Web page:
Britons 'saving not spending'

21 February 2006
Britons are saving more and shunning the high streets, according to new figures.

UK residents were ten per cent more likely to save than they were during the same period last year, while the number of people spending has gone down, research from Legal & General's MoneyMood survey reveals.

Around 65 per cent of Britons were in the mood for making savings at the end of last month – up from 59 per cent in January 2005.

"This is the highest figure we've yet recorded over 17 months of tracking and indicates the MoneyMood of the nation is firmly in 'save' mode," Julia Clayworth, head of direct investments at Legal & General, said.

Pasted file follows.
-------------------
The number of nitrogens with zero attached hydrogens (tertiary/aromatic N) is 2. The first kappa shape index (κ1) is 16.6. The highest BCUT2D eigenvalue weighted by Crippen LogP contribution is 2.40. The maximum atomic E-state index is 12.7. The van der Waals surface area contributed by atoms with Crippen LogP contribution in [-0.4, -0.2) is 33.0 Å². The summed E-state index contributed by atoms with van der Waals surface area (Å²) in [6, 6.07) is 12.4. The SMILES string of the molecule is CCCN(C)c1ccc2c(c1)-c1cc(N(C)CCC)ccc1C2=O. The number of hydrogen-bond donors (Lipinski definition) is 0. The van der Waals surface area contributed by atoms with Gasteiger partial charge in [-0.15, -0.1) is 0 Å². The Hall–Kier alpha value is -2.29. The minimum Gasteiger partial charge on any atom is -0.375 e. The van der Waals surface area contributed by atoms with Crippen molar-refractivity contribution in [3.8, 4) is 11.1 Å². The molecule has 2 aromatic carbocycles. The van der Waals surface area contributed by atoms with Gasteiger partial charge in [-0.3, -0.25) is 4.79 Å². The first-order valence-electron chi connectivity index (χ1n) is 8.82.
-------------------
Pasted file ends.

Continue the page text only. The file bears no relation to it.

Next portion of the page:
She said that this new savings climate might be due to Britons' overspending during the festive season.

"MoneyMood found that people who were in the mood to save in the run-up to Christmas spent around 40 per cent more over the festive season than they anticipated.

"People in the mood to spend only spent around seven per cent more than anticipated at Christmas," Ms Clayworth said.

In addition to the rise in the percentage of Britons in the mood for saving, the survey revealed that just one in four consumers were planning a significant amount of spending – four per cent down on the same period last year.

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